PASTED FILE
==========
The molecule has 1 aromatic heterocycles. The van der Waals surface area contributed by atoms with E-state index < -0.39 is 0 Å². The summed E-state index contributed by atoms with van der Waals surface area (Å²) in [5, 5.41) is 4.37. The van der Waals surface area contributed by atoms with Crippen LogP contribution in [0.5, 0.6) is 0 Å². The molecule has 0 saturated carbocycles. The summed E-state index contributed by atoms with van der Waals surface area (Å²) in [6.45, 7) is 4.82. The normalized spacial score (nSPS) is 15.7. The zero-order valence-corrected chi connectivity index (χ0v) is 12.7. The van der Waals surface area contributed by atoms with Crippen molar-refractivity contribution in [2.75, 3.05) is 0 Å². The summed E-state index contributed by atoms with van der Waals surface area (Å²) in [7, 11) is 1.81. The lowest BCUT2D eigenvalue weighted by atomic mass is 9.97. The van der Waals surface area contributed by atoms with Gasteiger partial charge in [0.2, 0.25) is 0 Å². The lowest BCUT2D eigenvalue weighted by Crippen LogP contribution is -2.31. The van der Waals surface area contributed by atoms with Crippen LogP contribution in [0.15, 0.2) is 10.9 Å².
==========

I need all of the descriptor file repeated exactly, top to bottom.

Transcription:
The molecule has 1 aromatic heterocycles. The van der Waals surface area contributed by atoms with E-state index < -0.39 is 0 Å². The summed E-state index contributed by atoms with van der Waals surface area (Å²) in [5, 5.41) is 4.37. The van der Waals surface area contributed by atoms with Crippen LogP contribution in [0.5, 0.6) is 0 Å². The molecule has 0 saturated carbocycles. The summed E-state index contributed by atoms with van der Waals surface area (Å²) in [6.45, 7) is 4.82. The normalized spacial score (nSPS) is 15.7. The zero-order valence-corrected chi connectivity index (χ0v) is 12.7. The van der Waals surface area contributed by atoms with Crippen molar-refractivity contribution in [2.75, 3.05) is 0 Å². The summed E-state index contributed by atoms with van der Waals surface area (Å²) in [7, 11) is 1.81. The lowest BCUT2D eigenvalue weighted by atomic mass is 9.97. The van der Waals surface area contributed by atoms with Gasteiger partial charge in [0.2, 0.25) is 0 Å². The lowest BCUT2D eigenvalue weighted by Crippen LogP contribution is -2.31. The van der Waals surface area contributed by atoms with Crippen LogP contribution in [0.15, 0.2) is 10.9 Å².